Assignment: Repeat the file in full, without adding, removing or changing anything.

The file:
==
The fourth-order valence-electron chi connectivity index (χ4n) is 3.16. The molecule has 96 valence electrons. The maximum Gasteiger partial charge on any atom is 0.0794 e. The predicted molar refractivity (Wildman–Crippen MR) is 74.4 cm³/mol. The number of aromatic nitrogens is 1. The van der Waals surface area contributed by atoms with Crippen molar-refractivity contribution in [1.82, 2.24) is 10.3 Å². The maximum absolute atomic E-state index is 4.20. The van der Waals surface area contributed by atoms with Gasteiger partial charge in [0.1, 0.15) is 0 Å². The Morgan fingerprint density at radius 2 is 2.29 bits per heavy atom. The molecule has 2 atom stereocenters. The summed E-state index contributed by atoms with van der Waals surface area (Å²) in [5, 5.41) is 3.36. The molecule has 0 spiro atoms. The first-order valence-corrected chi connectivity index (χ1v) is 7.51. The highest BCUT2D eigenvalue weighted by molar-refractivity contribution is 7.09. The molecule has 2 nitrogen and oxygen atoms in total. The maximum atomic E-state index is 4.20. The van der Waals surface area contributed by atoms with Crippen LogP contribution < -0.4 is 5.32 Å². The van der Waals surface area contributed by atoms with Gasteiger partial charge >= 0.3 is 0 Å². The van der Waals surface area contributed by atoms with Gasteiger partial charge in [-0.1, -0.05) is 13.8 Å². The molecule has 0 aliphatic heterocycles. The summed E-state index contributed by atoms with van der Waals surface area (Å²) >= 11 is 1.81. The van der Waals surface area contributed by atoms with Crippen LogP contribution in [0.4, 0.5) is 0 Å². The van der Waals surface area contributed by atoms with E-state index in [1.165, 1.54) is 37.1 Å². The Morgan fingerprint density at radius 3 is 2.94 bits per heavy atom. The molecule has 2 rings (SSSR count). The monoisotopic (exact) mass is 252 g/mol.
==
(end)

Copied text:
The fourth-order valence-electron chi connectivity index (χ4n) is 3.16. The molecule has 96 valence electrons. The maximum Gasteiger partial charge on any atom is 0.0794 e. The predicted molar refractivity (Wildman–Crippen MR) is 74.4 cm³/mol. The number of aromatic nitrogens is 1. The van der Waals surface area contributed by atoms with Crippen molar-refractivity contribution in [1.82, 2.24) is 10.3 Å². The maximum absolute atomic E-state index is 4.20. The van der Waals surface area contributed by atoms with Gasteiger partial charge in [0.1, 0.15) is 0 Å². The Morgan fingerprint density at radius 2 is 2.29 bits per heavy atom. The molecule has 2 atom stereocenters. The summed E-state index contributed by atoms with van der Waals surface area (Å²) in [5, 5.41) is 3.36. The molecule has 0 spiro atoms. The first-order valence-corrected chi connectivity index (χ1v) is 7.51. The highest BCUT2D eigenvalue weighted by molar-refractivity contribution is 7.09. The molecule has 2 nitrogen and oxygen atoms in total. The maximum atomic E-state index is 4.20. The van der Waals surface area contributed by atoms with Crippen LogP contribution < -0.4 is 5.32 Å². The van der Waals surface area contributed by atoms with Gasteiger partial charge >= 0.3 is 0 Å². The van der Waals surface area contributed by atoms with Gasteiger partial charge in [-0.1, -0.05) is 13.8 Å². The molecule has 0 aliphatic heterocycles. The summed E-state index contributed by atoms with van der Waals surface area (Å²) >= 11 is 1.81. The van der Waals surface area contributed by atoms with Crippen LogP contribution in [0.4, 0.5) is 0 Å². The van der Waals surface area contributed by atoms with E-state index in [1.165, 1.54) is 37.1 Å². The Morgan fingerprint density at radius 3 is 2.94 bits per heavy atom. The molecule has 2 rings (SSSR count). The monoisotopic (exact) mass is 252 g/mol.